POST TAGSFinancial Planning Home Maintenance Taxes
Blog posted On November 03, 2021
Many working-age people dream of the day that they can someday retire on a sunny beach. But as we get older, it seems that our preferences and priorities change. According to AARP, more than 75% of adults aged 50 and above prefer to stay in their current home. It’s natural to want to stay in an area close to family and friends. However, maintaining a home in retirement can be a difficult and costly endeavor. Luckily, there are ways you can prepare for these financial adjustments.
Here are three strategies that can help you save money while maintaining a home in retirement.
Property taxes have been climbing along with home prices. In 2020, the average U.S. property tax bill was 4.4% higher than in 2019. Typically, homeowner’s salaries will keep up with the pace of inflation. But retirees who don’t receive a yearly salary might have a harder time with rising prices. The rising prices of property taxes are specifically one of the bigger hurdles for retired adults. One of the main sources of income for retirees is Social Security. Every year, the Social Security administration evaluates the pace of inflation to determine how much Social Security checks will increase. This sounds like good news, but unfortunately it doesn’t always keep up with soaring home prices and property taxes.
Property taxes are based on your home’s value. If home values are skyrocketing, the cost of your property taxes will rise as well. “So, if you’re relying solely on Social Security, then your income just grows with the average wage index, and your property taxes rise at the rate of home values,” says Geoffrey T. Sanzenbacher, a research fellow at the Center for Retirement Research at Boston College. “[For] lower- and middle-income folks -- home prices rise faster than wages.”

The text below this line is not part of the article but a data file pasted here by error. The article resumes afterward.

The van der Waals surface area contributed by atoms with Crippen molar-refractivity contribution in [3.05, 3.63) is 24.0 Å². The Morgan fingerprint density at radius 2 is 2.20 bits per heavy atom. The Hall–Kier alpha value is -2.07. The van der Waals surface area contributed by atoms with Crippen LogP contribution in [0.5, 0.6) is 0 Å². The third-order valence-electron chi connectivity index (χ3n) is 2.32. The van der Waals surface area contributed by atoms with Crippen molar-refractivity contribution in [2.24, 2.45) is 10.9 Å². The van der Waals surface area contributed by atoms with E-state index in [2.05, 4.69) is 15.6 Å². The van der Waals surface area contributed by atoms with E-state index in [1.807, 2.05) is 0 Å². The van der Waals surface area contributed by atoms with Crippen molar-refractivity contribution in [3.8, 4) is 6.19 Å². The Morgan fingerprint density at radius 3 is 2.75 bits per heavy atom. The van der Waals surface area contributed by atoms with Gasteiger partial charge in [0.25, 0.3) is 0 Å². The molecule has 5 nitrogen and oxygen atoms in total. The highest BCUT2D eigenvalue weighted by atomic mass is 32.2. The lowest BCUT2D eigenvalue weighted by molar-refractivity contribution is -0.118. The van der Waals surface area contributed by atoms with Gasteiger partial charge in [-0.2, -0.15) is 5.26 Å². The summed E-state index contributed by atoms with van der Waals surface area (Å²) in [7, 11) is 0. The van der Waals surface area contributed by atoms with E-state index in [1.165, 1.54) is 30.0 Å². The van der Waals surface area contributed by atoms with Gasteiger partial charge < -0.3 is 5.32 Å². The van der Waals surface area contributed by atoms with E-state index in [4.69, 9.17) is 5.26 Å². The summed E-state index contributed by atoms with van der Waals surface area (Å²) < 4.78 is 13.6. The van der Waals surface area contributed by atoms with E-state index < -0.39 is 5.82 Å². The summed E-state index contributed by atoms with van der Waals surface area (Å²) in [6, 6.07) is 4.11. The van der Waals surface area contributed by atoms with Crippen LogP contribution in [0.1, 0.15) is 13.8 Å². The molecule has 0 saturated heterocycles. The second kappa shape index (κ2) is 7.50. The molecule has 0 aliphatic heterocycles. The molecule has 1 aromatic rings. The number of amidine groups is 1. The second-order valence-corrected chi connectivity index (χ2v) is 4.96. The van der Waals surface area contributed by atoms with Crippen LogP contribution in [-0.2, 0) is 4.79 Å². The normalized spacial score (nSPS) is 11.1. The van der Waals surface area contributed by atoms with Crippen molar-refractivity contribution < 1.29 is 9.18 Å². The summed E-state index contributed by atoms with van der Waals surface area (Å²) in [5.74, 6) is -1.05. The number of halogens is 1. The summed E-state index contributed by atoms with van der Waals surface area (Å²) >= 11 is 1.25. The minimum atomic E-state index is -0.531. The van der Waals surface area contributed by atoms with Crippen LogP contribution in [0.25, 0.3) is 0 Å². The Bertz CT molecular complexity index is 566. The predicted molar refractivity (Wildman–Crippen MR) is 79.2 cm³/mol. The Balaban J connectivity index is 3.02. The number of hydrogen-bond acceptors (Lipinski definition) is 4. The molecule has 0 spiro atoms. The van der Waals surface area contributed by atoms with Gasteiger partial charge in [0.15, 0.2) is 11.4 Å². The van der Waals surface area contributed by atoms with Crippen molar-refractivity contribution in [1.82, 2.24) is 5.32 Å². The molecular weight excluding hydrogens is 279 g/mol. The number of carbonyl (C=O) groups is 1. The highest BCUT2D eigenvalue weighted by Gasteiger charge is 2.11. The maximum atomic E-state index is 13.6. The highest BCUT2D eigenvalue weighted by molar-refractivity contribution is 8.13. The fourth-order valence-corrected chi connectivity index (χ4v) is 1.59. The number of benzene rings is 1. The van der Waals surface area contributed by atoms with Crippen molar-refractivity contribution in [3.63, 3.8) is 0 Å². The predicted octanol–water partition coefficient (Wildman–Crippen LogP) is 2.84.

Luckily, most states have different property tax assistance programs for older adults. The types of programs available depend largely on where you live. But it might be worth investigating. Some programs will even let you do for your property taxes until you sell your home.
Homeowners typically need to budget 1% to 4% of their home’s value for annual maintenance costs. For a $300,000 home, this would be around $3,000 to $12,000 each year. The longer you put off any maintenance, the higher the cost. Also, if your home is older, it will likely require more updates and fixes. “A 100-year-old home, if it's had any deferred maintenance because of fixed incomes that come with retirement — roofs, electrical, porch, plumbing, all those things need to regularly be maintained,” says Mary McNamara, director of aging for the city of Cleveland. “But then the issue of how do we also modify a home so that people can live on one floor, whether that's adding lifts or wheelchair ramps, making bathrooms accessible.” Certain cities, like Cleveland, have programs that can help eligible seniors pay for home repairs.
One benefit of rising home values is rising home equity. With a reverse mortgage you can convert some of this equity into payments. “What makes it reverse is that the borrower, instead of getting a large amount of money upfront and paying it off over time, receives money in a variety of possible ways and doesn’t have to repay it until he leaves the house or dies,” says Jack Guttentag, retired economist. Another good option could be downsizing. This way, you could have lower property taxes and fewer maintenance tasks to worry about.
If you would like to explore more financial home loan options in retirement, let us know. If you would like to compare payment scenarios, visit our mortgage calculator page.